Former Tropical Storm Beryl doesn't seem to want to dissipate into hurricane history. Visible data from NASA's Terra satellite captured the the remnants of Beryl lingering north of the Bahamas.
When NASA's Terra satellite passed over the northwestern Atlantic Ocean on July 11 at 11:50 a.m. EDT (1550 UTC), the Moderate Resolution Imaging Spectroradiometer or MODIS instrument provided a visible light picture of the storm. At that time, Beryl, appearing as scattered storms, was still affecting the part of the Bahamas, but continued to move to the northeast.
On July 12, the National Hurricane Center (NHC) noted that the area of disorganized showers and thunderstorms associated with the remnants of Beryl had moved to about midway between the Bahamas and Bermuda.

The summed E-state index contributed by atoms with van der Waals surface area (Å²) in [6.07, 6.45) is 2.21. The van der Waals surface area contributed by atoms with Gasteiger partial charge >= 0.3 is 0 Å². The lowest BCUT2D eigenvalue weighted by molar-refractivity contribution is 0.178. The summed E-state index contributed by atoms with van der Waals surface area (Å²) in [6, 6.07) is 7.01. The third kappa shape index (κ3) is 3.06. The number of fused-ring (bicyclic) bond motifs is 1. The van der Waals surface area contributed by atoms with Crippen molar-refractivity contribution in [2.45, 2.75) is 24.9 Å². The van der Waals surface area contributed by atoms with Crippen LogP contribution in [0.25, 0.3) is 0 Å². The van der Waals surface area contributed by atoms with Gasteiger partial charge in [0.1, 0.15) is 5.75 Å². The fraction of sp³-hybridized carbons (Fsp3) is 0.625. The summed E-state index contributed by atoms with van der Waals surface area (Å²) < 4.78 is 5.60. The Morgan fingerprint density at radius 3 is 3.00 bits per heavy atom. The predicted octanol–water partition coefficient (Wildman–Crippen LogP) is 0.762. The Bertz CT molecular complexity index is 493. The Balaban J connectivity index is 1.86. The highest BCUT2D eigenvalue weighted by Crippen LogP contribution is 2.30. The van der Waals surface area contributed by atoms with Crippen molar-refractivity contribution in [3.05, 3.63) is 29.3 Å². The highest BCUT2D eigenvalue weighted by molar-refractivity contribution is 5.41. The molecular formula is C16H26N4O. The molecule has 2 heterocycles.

Forecaster Stewart of NHC said "Little or no development is expected through Friday (July 13) while the system moves northeastward. However, environmental conditions could become a little more favorable over the weekend when the disturbance will be moving northward over the warm waters of the western Atlantic and interacting with a strong upper-level trough.
The chance for re-formation over the next two days is low, but that chance increases to medium through the next five days.
Explore further: NASA's GPM finds Beryl's remnants raining on the Bahamas